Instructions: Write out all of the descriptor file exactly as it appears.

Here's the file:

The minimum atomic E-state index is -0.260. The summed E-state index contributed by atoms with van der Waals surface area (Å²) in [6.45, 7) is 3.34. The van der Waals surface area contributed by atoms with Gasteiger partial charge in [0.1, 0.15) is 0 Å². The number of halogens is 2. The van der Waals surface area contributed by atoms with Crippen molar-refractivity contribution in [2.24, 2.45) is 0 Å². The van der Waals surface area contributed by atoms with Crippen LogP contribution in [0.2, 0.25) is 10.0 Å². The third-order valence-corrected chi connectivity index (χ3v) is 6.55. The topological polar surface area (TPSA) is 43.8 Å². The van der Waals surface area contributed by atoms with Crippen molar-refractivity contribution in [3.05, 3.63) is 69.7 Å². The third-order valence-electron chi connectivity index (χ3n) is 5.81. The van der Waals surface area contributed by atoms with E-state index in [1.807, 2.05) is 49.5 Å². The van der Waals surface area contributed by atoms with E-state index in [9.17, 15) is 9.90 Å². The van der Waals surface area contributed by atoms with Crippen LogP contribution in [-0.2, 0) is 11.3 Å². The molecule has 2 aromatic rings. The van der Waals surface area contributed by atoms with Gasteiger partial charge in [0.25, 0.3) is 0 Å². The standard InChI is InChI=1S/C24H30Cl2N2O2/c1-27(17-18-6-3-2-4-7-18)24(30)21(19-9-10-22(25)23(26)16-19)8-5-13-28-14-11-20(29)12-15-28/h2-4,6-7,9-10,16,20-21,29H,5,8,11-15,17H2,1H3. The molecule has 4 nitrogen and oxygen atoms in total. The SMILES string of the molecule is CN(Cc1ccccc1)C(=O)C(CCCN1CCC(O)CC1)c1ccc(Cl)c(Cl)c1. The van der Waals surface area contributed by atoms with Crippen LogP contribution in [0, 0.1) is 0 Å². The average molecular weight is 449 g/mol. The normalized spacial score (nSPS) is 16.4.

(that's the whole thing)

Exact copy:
The minimum atomic E-state index is -0.260. The summed E-state index contributed by atoms with van der Waals surface area (Å²) in [6.45, 7) is 3.34. The van der Waals surface area contributed by atoms with Gasteiger partial charge in [0.1, 0.15) is 0 Å². The number of halogens is 2. The van der Waals surface area contributed by atoms with Crippen molar-refractivity contribution in [2.24, 2.45) is 0 Å². The van der Waals surface area contributed by atoms with Crippen LogP contribution in [0.2, 0.25) is 10.0 Å². The third-order valence-corrected chi connectivity index (χ3v) is 6.55. The topological polar surface area (TPSA) is 43.8 Å². The van der Waals surface area contributed by atoms with Crippen molar-refractivity contribution in [3.05, 3.63) is 69.7 Å². The third-order valence-electron chi connectivity index (χ3n) is 5.81. The van der Waals surface area contributed by atoms with E-state index in [1.807, 2.05) is 49.5 Å². The van der Waals surface area contributed by atoms with E-state index in [9.17, 15) is 9.90 Å². The van der Waals surface area contributed by atoms with Crippen LogP contribution in [-0.2, 0) is 11.3 Å². The molecule has 2 aromatic rings. The van der Waals surface area contributed by atoms with Gasteiger partial charge in [0.25, 0.3) is 0 Å². The standard InChI is InChI=1S/C24H30Cl2N2O2/c1-27(17-18-6-3-2-4-7-18)24(30)21(19-9-10-22(25)23(26)16-19)8-5-13-28-14-11-20(29)12-15-28/h2-4,6-7,9-10,16,20-21,29H,5,8,11-15,17H2,1H3. The molecule has 4 nitrogen and oxygen atoms in total. The SMILES string of the molecule is CN(Cc1ccccc1)C(=O)C(CCCN1CCC(O)CC1)c1ccc(Cl)c(Cl)c1. The van der Waals surface area contributed by atoms with Crippen LogP contribution in [0, 0.1) is 0 Å². The average molecular weight is 449 g/mol. The normalized spacial score (nSPS) is 16.4.